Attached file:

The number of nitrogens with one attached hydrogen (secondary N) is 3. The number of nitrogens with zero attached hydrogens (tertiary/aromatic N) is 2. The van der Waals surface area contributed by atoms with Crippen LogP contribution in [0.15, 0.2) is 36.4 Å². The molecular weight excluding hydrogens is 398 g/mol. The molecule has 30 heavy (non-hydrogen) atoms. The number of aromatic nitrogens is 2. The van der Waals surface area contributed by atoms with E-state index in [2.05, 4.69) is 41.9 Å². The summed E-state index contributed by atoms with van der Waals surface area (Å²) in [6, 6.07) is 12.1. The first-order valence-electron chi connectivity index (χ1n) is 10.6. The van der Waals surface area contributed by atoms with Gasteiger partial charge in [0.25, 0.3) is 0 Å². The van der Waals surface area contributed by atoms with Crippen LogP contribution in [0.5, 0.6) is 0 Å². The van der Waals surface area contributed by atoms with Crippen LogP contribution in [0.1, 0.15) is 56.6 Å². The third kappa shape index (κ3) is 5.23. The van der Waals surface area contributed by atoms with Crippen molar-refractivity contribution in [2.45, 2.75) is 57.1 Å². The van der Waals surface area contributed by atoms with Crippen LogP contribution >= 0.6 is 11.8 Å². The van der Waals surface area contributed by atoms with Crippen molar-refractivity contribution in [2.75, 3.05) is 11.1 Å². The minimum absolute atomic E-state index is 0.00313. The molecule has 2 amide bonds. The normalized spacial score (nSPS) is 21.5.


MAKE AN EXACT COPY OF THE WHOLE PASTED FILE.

The number of nitrogens with one attached hydrogen (secondary N) is 3. The number of nitrogens with zero attached hydrogens (tertiary/aromatic N) is 2. The van der Waals surface area contributed by atoms with Crippen LogP contribution in [0.15, 0.2) is 36.4 Å². The molecular weight excluding hydrogens is 398 g/mol. The molecule has 30 heavy (non-hydrogen) atoms. The number of aromatic nitrogens is 2. The van der Waals surface area contributed by atoms with E-state index in [2.05, 4.69) is 41.9 Å². The summed E-state index contributed by atoms with van der Waals surface area (Å²) in [6, 6.07) is 12.1. The first-order valence-electron chi connectivity index (χ1n) is 10.6. The van der Waals surface area contributed by atoms with Gasteiger partial charge in [0.25, 0.3) is 0 Å². The van der Waals surface area contributed by atoms with Crippen LogP contribution in [0.5, 0.6) is 0 Å². The van der Waals surface area contributed by atoms with Crippen LogP contribution in [0.1, 0.15) is 56.6 Å². The third kappa shape index (κ3) is 5.23. The van der Waals surface area contributed by atoms with Crippen molar-refractivity contribution in [2.45, 2.75) is 57.1 Å². The van der Waals surface area contributed by atoms with Crippen LogP contribution >= 0.6 is 11.8 Å². The van der Waals surface area contributed by atoms with Crippen molar-refractivity contribution in [2.75, 3.05) is 11.1 Å². The minimum absolute atomic E-state index is 0.00313. The molecule has 2 amide bonds. The normalized spacial score (nSPS) is 21.5.